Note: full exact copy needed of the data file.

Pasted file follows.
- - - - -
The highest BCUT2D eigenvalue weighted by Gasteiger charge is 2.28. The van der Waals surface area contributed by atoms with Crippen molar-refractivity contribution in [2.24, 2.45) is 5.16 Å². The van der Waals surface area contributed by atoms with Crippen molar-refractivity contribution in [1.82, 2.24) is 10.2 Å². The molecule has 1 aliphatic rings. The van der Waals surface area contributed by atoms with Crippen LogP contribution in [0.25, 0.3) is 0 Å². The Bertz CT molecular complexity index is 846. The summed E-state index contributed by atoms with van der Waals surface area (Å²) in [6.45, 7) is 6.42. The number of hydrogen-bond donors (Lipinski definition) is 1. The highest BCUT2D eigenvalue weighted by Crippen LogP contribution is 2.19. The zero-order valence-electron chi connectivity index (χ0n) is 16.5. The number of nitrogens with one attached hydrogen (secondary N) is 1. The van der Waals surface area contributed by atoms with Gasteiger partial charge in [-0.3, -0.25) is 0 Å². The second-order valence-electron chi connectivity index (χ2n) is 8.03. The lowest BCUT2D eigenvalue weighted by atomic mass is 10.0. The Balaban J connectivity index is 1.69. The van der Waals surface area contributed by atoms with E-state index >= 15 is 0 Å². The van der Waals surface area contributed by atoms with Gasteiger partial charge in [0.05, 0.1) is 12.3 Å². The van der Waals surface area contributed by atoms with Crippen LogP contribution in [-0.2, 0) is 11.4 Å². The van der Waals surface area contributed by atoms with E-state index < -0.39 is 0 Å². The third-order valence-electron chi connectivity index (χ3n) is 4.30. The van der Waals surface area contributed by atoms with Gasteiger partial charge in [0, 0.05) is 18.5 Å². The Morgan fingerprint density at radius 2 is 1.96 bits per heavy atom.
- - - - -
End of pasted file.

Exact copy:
The highest BCUT2D eigenvalue weighted by Gasteiger charge is 2.28. The van der Waals surface area contributed by atoms with Crippen molar-refractivity contribution in [2.24, 2.45) is 5.16 Å². The van der Waals surface area contributed by atoms with Crippen molar-refractivity contribution in [1.82, 2.24) is 10.2 Å². The molecule has 1 aliphatic rings. The van der Waals surface area contributed by atoms with Crippen LogP contribution in [0.25, 0.3) is 0 Å². The Bertz CT molecular complexity index is 846. The summed E-state index contributed by atoms with van der Waals surface area (Å²) in [6.45, 7) is 6.42. The number of hydrogen-bond donors (Lipinski definition) is 1. The highest BCUT2D eigenvalue weighted by Crippen LogP contribution is 2.19. The zero-order valence-electron chi connectivity index (χ0n) is 16.5. The number of nitrogens with one attached hydrogen (secondary N) is 1. The van der Waals surface area contributed by atoms with Gasteiger partial charge in [-0.3, -0.25) is 0 Å². The second-order valence-electron chi connectivity index (χ2n) is 8.03. The lowest BCUT2D eigenvalue weighted by atomic mass is 10.0. The Balaban J connectivity index is 1.69. The van der Waals surface area contributed by atoms with E-state index >= 15 is 0 Å². The van der Waals surface area contributed by atoms with Gasteiger partial charge in [0.05, 0.1) is 12.3 Å². The van der Waals surface area contributed by atoms with Crippen LogP contribution in [-0.2, 0) is 11.4 Å². The van der Waals surface area contributed by atoms with E-state index < -0.39 is 0 Å². The third-order valence-electron chi connectivity index (χ3n) is 4.30. The van der Waals surface area contributed by atoms with Gasteiger partial charge in [0, 0.05) is 18.5 Å². The Morgan fingerprint density at radius 2 is 1.96 bits per heavy atom.